Aggie History With Walter Hines

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Aggie History with Walter Hines

Aggie History With Walter Hines :: Who The Hell Is Brian Faison?

Written By: Walter Hines

Author's Note: Update on Ex-NMSU AD Brian Faison

I wrote the piece below in 2004 for a sports forum run by Jimmy Hester, a UNM booster that I had befriended and introduced to Faison at an Aggie-Lobo football game in Las Cruces in 2003. Faison left NMSU in May 2008 to become AD at North Dakota a while after Mike Martin became the NMSU President and hired Dr. McKinley Boston as AD. He’s led Fighting Sioux athletics into a new conference, the Big Sky, D-1 status in football and 13 other sports, and facility improvements and increased budget. He’s received praise from the North Dakota administration and alumni.

Unfortunately for Faison, controversy not of his own making continues to dog him. There was an extended battle, in which he remained a reasoned, neutral leader, about whether to drop the school’s Fighting Sioux moniker. Many Sioux in North Dakota said they were honored by the name, but one tribe was dead set against it. The NCAA intervened and political correctness won out, despite intense efforts by the North Dakota legislature to retain Fighting Sioux. A statewide vote resulted in citizens approving the removal of the moniker. Ironically, a group of Sioux is now threatening legal intervention to retain the name.

I’ve exchanged emails and had several conversations with Faison over the years. He retains his self-effacing qualities and sense of humor. When I asked what the biggest difference was between NMSU and UND, besides the weather, he mentioned student diversity.

He said, “When we talk about diversity here, it involves whether an individual is Swedish or Norwegian.” The Sven and Ole jokes are alive and well in North Dakota.  Continue Reading This Post >>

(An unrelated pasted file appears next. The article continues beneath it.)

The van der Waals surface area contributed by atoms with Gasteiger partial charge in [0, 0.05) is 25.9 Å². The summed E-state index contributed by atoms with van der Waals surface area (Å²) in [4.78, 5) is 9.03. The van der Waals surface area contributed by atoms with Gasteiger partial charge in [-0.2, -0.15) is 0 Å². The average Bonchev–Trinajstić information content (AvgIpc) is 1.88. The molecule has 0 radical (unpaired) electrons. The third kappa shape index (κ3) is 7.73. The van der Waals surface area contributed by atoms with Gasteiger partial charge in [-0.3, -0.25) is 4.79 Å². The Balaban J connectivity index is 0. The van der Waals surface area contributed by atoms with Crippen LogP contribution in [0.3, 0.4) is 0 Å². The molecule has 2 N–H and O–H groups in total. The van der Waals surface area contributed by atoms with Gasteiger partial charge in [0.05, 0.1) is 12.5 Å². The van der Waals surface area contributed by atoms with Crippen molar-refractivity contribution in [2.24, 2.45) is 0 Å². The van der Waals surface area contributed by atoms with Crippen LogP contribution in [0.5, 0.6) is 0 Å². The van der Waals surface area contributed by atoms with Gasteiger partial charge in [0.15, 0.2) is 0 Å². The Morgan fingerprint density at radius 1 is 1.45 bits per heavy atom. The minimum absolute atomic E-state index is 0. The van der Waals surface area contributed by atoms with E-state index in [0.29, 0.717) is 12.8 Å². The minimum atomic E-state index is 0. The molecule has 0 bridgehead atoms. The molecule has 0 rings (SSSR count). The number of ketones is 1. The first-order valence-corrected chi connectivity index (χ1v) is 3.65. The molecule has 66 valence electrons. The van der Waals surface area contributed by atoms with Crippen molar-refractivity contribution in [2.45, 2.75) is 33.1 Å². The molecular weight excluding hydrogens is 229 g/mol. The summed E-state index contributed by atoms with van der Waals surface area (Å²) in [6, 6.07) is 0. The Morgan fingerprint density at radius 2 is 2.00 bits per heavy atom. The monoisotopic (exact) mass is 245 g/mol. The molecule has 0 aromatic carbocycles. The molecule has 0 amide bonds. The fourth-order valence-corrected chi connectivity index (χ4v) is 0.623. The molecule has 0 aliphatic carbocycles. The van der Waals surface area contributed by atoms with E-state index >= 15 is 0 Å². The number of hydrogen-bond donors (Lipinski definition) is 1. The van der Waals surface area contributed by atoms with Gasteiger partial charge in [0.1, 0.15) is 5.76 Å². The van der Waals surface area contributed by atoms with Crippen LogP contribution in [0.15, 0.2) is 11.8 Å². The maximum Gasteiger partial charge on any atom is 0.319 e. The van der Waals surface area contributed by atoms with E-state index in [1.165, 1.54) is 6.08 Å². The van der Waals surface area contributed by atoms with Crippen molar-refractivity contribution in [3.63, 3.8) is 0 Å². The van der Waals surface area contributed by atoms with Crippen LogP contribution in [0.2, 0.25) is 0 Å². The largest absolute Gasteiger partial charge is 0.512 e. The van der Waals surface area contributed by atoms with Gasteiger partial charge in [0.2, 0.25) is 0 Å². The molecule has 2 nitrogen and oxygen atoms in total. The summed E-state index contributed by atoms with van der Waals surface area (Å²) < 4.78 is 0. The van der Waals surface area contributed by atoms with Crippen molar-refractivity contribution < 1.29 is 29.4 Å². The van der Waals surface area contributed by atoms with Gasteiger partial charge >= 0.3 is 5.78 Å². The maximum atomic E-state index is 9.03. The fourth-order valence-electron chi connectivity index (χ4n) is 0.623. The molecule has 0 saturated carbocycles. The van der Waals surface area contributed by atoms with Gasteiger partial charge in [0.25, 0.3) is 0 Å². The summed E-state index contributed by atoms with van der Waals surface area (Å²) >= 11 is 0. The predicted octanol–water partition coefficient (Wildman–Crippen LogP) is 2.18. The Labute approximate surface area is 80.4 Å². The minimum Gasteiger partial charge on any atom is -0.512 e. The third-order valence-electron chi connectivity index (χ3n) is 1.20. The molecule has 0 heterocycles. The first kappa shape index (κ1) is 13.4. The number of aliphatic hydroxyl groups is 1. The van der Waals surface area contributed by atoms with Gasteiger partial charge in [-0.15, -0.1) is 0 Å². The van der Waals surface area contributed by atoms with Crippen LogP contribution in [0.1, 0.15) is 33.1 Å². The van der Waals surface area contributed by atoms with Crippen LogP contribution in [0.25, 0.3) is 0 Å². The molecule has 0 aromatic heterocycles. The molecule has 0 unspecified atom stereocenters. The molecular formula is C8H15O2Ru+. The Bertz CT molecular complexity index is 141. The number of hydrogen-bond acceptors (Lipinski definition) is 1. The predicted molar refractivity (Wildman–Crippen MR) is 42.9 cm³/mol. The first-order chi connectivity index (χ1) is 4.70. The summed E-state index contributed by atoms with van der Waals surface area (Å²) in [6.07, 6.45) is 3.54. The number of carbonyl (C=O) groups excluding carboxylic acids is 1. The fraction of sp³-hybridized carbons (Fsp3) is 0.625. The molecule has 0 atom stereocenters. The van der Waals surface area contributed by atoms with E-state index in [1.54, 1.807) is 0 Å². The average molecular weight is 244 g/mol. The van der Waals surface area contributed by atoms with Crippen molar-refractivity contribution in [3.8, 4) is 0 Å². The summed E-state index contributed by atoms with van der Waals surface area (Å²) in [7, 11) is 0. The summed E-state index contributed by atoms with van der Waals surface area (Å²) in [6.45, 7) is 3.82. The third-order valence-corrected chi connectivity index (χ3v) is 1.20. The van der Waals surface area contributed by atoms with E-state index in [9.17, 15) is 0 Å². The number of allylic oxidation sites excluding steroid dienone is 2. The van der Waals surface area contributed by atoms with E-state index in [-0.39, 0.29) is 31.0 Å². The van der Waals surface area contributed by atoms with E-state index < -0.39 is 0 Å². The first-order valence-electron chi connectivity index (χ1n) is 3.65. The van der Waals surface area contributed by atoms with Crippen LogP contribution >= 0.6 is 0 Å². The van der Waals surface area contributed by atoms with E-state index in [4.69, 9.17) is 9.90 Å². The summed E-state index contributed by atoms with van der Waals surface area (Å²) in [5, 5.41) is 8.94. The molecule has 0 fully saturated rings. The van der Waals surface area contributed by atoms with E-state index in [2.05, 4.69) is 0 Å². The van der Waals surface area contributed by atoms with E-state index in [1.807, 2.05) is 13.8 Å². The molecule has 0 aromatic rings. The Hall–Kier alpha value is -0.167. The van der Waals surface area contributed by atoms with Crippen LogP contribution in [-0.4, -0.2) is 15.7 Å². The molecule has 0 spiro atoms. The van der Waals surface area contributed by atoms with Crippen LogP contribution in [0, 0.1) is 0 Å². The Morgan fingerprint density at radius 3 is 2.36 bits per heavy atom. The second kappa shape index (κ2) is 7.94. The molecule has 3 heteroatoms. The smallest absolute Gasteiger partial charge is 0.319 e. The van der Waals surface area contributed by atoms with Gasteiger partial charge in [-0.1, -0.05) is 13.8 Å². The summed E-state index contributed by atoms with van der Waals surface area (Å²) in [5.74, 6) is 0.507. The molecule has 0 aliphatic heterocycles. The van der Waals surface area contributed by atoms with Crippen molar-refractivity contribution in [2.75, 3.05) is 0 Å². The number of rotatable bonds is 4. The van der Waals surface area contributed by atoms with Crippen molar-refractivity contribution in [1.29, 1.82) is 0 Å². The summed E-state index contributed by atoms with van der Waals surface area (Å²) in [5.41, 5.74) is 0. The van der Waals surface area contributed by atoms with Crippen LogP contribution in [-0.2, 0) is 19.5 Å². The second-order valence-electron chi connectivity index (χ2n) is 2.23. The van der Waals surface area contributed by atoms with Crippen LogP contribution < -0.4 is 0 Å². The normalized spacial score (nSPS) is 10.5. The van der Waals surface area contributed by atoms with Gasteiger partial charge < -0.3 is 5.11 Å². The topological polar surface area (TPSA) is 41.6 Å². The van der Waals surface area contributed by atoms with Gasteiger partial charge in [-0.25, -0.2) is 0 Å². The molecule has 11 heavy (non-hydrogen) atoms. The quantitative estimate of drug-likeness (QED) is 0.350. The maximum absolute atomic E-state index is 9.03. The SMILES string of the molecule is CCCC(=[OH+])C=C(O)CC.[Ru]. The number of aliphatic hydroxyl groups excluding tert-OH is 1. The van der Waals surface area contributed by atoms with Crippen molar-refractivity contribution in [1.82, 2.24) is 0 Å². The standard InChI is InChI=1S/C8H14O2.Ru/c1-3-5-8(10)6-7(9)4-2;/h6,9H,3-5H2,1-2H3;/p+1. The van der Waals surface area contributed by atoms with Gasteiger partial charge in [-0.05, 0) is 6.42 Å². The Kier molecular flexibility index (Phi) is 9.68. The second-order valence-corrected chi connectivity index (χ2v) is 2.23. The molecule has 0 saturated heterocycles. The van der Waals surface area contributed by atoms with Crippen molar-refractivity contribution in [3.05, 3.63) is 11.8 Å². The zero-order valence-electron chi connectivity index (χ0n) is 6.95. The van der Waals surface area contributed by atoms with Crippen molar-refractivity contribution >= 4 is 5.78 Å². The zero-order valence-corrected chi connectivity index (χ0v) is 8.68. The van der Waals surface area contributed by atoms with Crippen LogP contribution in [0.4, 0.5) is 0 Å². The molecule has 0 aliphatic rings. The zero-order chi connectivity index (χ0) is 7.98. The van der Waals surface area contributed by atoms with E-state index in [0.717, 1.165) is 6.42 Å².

A Genius For Football; Coach Warren Woodson

Written By: Walter Hines

Over the forty-one football seasons of 1968 to 2008, New Mexico State had a dismal record of 140-313-2, with no bowl appearances and only four winning seasons – the best being 7-5 in 2002 under Tony Samuel. In contrast, from 1958 to 1967 under Coach Warren Woodson, NMSU won 63 games, lost 36, had a glorious undefeated season and seven winning seasons. Woodson’s Aggies appeared in and won two Sun Bowl games. They had four national rushing champions, the only first-team All American in NMSU history, a future All Pro NFL quarterback, and more than a dozen pro players in all.  Continue Reading This Post >>

A Genius For Football; Coach Warren Woodson :: Part Four

NMSU opened the season In Las Cruces against the University of Mexico Pumas, a team they played the previous year in Mexico City. The Pumas were game but unable to match the Aggies size and speed. Gaiters and Atkins broke many long runs and accounted for three touchdowns. Johnson hit Bob Kelly with two touchdown passes and the Aggie defense, featuring hard-hitting Bob Jackson and Bob Langford as linebackers, had their way. The game ended with a 41-0 Aggie victory.